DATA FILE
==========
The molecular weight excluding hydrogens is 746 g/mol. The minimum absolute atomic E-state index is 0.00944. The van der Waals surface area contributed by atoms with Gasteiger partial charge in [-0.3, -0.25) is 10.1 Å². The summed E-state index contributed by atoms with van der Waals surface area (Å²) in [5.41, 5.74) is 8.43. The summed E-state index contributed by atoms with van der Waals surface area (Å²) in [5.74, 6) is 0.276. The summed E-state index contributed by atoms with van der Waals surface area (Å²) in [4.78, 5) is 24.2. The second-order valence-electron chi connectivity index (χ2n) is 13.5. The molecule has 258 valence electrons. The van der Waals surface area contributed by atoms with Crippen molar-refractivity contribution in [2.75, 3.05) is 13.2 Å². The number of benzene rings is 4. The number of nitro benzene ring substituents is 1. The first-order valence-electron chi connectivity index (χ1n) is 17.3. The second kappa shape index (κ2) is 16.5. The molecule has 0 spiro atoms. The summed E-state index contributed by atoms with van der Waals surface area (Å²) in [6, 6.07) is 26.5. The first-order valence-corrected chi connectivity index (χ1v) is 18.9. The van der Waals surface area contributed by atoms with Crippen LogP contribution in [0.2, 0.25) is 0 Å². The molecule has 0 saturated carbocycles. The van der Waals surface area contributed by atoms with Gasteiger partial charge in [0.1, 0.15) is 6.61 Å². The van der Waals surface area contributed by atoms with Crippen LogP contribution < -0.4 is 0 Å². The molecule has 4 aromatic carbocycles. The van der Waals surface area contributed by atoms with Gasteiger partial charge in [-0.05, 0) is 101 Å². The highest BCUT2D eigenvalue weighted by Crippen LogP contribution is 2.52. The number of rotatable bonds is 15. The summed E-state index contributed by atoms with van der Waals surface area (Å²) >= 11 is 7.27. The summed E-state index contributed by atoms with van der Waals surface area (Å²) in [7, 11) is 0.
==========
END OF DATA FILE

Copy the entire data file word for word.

The molecular weight excluding hydrogens is 746 g/mol. The minimum absolute atomic E-state index is 0.00944. The van der Waals surface area contributed by atoms with Gasteiger partial charge in [-0.3, -0.25) is 10.1 Å². The summed E-state index contributed by atoms with van der Waals surface area (Å²) in [5.41, 5.74) is 8.43. The summed E-state index contributed by atoms with van der Waals surface area (Å²) in [5.74, 6) is 0.276. The summed E-state index contributed by atoms with van der Waals surface area (Å²) in [4.78, 5) is 24.2. The second-order valence-electron chi connectivity index (χ2n) is 13.5. The molecule has 258 valence electrons. The van der Waals surface area contributed by atoms with Crippen molar-refractivity contribution in [2.75, 3.05) is 13.2 Å². The number of benzene rings is 4. The number of nitro benzene ring substituents is 1. The first-order valence-electron chi connectivity index (χ1n) is 17.3. The second kappa shape index (κ2) is 16.5. The molecule has 0 spiro atoms. The summed E-state index contributed by atoms with van der Waals surface area (Å²) in [6, 6.07) is 26.5. The first-order valence-corrected chi connectivity index (χ1v) is 18.9. The van der Waals surface area contributed by atoms with Crippen LogP contribution in [0.2, 0.25) is 0 Å². The molecule has 0 saturated carbocycles. The van der Waals surface area contributed by atoms with Gasteiger partial charge in [0.1, 0.15) is 6.61 Å². The van der Waals surface area contributed by atoms with Crippen LogP contribution < -0.4 is 0 Å². The molecule has 4 aromatic carbocycles. The van der Waals surface area contributed by atoms with Gasteiger partial charge in [-0.05, 0) is 101 Å². The highest BCUT2D eigenvalue weighted by Crippen LogP contribution is 2.52. The number of rotatable bonds is 15. The summed E-state index contributed by atoms with van der Waals surface area (Å²) >= 11 is 7.27. The summed E-state index contributed by atoms with van der Waals surface area (Å²) in [7, 11) is 0.